John Lindberg is a Fellow at Environmental Progress, Technology Officer at Weinberg Next Nuclear, and former political adviser to retired Conservative MSP Sir Jamie McGrigor.
The UK is in a precarious situation. Our ageing fleet of nuclear reactors is coming to the ends of their lives, with the last one predicted to come offline in 2035.
At the same time, the new-build programme is looking more and more farcical, with Hinkley Point C becoming ever more expensive and delayed. As I have previously argued on ConservativeHome, the Hinkley project poses a significant threat to the nuclear future of the UK.
I must admit to being wrong (something too rarely seen in political discourse nowadays). Having previously argued for the rapid commercialisation of the so-called ‘advanced’ reactor concepts and denounced the current fleet, I too fell into the trap that has captured many advocates of nuclear energy. That approach is not going to do anything but further increase the energy independence crisis that is on the cards.
For many decades governments have followed a haphazard approach of ‘trial-and-error’ in regards to nuclear power. Each UK reactor is unique, having been built by different consortia. This has resulted in very limited standardisation of components across British nuclear power stations, which increases costs. This is the ‘British Atomic Disease’ that now permeates into current policies.
With the new build programme seemingly following the same line of thought as its predecessor, the Government is running the risk of committing the same mistakes, at the expense of all of us. The current plans would have six sites with four different reactor types being built, fundamentally limiting the considerable savings that standardisation has to offer.
It is time that the Government fully appreciates the costs of indecision. Of the 15 currently operational reactors in the UK, nine are due to retire in 2023-2024, with the remainder (bar Sizewell B) retiring in 2028-2030. With power production margins already severely diminished, this string of closures will wreak havoc.
Climate change and environmental concerns aside, replacing nuclear power with natural gas will make the UK a hostage of the gas markets, and by extension the countries that dominate this space.
We have to ask ourselves if we are comfortable with countries like Russia and Qatar playing an integral role of the well being of the British economy. History has shown that this kind of reliance, be it the oil crisis of 1973 or Russia frequently starving Eastern Europe of gas, poses a significant threat to our energy security, independence, and economy.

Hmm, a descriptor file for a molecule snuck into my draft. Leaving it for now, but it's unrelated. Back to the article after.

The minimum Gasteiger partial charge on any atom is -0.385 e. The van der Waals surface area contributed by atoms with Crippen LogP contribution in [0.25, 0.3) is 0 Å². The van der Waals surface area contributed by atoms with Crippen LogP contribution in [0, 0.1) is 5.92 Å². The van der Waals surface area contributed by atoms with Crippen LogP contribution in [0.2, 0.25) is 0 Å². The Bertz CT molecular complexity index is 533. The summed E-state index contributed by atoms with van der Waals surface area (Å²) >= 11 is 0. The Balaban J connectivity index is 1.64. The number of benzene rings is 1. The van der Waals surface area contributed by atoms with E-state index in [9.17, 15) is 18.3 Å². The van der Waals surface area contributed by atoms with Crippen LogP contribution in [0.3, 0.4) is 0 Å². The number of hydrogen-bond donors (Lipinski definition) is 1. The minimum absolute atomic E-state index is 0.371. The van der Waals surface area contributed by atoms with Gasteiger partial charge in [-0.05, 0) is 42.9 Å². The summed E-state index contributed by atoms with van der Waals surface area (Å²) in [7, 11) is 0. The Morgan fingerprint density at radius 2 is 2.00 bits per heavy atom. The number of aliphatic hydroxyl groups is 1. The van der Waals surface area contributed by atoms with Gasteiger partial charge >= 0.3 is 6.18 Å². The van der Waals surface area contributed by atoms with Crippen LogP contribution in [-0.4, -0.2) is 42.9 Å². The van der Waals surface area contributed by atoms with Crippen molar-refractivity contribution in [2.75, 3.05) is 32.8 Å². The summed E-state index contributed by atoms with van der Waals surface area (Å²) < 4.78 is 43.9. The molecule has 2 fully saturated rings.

Projects across the world have proven that nuclear power projects can be delivered on time and on budget. The South Koreans are successfully delivering the Barakah project in the UAE, for example. However, EDF’s chosen vendor AREVA has done an excellent job at making nuclear seem highly expensive. Recent increases in cost estimates for Hinkley only reinforces this notion, with the project budget already having ballooned by more than 60 per cent to £20.3 billion.
The Government must reassess its stance. Rather than continuing this haphazard mess, a radically different approach to what we have historically seen in the UK should be adopted. Studies have concluded that the state building, owning and leasing the nuclear power stations to operators would ensure that our energy future is stable.
Furthermore, the Government should consider putting out a tender for all sites, with one company responsible for constructing all new reactors. This would allow for extensive standardisation and learning, which is likely to significantly decrease the costs of the projects. France is a prime example of how this strategy can fundamentally change energy production in a country.
Whilst privatisation has been successful in a number of areas, successes within electricity production have proven elusive. Costs remain high, and long-term investments to secure economic prosperity are non-existent. We privatised our electricity system, only to see significant parts of it being consolidated in the hands of foreign governments.
Whilst energy remains a sidelined area of policy, the crisis bells are tolling. Failing to act, and to act in a coherent manner, is putting the future stability in the UK at risk.